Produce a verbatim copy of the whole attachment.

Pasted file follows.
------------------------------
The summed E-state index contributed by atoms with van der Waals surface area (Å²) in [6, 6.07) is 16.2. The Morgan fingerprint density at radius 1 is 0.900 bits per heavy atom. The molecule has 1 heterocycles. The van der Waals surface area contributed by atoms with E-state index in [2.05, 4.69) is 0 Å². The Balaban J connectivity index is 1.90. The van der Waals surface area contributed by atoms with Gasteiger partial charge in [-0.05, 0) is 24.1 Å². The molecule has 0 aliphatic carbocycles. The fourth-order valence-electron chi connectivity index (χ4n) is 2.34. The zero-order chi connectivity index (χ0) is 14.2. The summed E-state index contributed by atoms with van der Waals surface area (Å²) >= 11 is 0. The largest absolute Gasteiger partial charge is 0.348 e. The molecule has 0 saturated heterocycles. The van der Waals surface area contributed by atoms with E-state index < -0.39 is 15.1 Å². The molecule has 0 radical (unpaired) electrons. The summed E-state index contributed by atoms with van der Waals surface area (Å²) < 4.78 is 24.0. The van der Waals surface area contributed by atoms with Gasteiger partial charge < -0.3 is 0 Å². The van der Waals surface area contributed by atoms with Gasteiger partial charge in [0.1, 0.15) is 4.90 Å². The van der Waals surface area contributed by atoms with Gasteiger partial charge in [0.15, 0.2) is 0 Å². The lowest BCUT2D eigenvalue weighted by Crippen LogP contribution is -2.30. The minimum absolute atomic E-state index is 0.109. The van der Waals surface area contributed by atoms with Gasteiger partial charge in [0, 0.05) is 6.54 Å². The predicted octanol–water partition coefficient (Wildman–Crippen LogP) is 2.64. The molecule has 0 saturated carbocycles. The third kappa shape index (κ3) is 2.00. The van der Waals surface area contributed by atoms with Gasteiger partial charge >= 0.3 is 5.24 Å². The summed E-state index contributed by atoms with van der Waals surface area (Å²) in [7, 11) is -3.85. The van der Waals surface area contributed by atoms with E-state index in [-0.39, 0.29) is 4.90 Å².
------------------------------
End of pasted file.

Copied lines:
The summed E-state index contributed by atoms with van der Waals surface area (Å²) in [6, 6.07) is 16.2. The Morgan fingerprint density at radius 1 is 0.900 bits per heavy atom. The molecule has 1 heterocycles. The van der Waals surface area contributed by atoms with E-state index in [2.05, 4.69) is 0 Å². The Balaban J connectivity index is 1.90. The van der Waals surface area contributed by atoms with Gasteiger partial charge in [-0.05, 0) is 24.1 Å². The molecule has 0 aliphatic carbocycles. The fourth-order valence-electron chi connectivity index (χ4n) is 2.34. The zero-order chi connectivity index (χ0) is 14.2. The summed E-state index contributed by atoms with van der Waals surface area (Å²) >= 11 is 0. The largest absolute Gasteiger partial charge is 0.348 e. The molecule has 0 saturated heterocycles. The van der Waals surface area contributed by atoms with E-state index < -0.39 is 15.1 Å². The molecule has 0 radical (unpaired) electrons. The summed E-state index contributed by atoms with van der Waals surface area (Å²) < 4.78 is 24.0. The van der Waals surface area contributed by atoms with Gasteiger partial charge < -0.3 is 0 Å². The van der Waals surface area contributed by atoms with Gasteiger partial charge in [0.1, 0.15) is 4.90 Å². The van der Waals surface area contributed by atoms with Gasteiger partial charge in [0.15, 0.2) is 0 Å². The lowest BCUT2D eigenvalue weighted by Crippen LogP contribution is -2.30. The minimum absolute atomic E-state index is 0.109. The van der Waals surface area contributed by atoms with Gasteiger partial charge in [0, 0.05) is 6.54 Å². The predicted octanol–water partition coefficient (Wildman–Crippen LogP) is 2.64. The molecule has 0 saturated carbocycles. The third kappa shape index (κ3) is 2.00. The van der Waals surface area contributed by atoms with Gasteiger partial charge >= 0.3 is 5.24 Å². The summed E-state index contributed by atoms with van der Waals surface area (Å²) in [7, 11) is -3.85. The van der Waals surface area contributed by atoms with E-state index in [-0.39, 0.29) is 4.90 Å².